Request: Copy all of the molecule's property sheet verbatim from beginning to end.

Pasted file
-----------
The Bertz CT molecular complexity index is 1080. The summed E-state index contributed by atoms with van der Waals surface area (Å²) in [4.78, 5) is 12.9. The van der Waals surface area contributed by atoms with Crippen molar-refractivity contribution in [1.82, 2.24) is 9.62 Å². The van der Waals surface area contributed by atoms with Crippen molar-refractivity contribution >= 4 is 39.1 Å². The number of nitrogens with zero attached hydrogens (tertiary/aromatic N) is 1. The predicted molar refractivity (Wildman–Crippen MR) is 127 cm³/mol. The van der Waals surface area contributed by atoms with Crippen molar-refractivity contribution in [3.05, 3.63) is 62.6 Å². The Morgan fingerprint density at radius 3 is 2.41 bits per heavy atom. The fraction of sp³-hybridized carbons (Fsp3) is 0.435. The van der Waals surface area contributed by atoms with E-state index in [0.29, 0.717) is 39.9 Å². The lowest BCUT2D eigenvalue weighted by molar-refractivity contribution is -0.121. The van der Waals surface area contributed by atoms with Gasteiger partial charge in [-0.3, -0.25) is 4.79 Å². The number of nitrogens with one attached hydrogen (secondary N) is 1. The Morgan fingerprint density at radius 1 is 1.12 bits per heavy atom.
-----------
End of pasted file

The Bertz CT molecular complexity index is 1080. The summed E-state index contributed by atoms with van der Waals surface area (Å²) in [4.78, 5) is 12.9. The van der Waals surface area contributed by atoms with Crippen molar-refractivity contribution in [1.82, 2.24) is 9.62 Å². The van der Waals surface area contributed by atoms with Crippen molar-refractivity contribution >= 4 is 39.1 Å². The number of nitrogens with zero attached hydrogens (tertiary/aromatic N) is 1. The predicted molar refractivity (Wildman–Crippen MR) is 127 cm³/mol. The van der Waals surface area contributed by atoms with Crippen molar-refractivity contribution in [3.05, 3.63) is 62.6 Å². The Morgan fingerprint density at radius 3 is 2.41 bits per heavy atom. The fraction of sp³-hybridized carbons (Fsp3) is 0.435. The van der Waals surface area contributed by atoms with E-state index in [0.29, 0.717) is 39.9 Å². The lowest BCUT2D eigenvalue weighted by molar-refractivity contribution is -0.121. The van der Waals surface area contributed by atoms with Gasteiger partial charge in [-0.3, -0.25) is 4.79 Å². The number of nitrogens with one attached hydrogen (secondary N) is 1. The Morgan fingerprint density at radius 1 is 1.12 bits per heavy atom.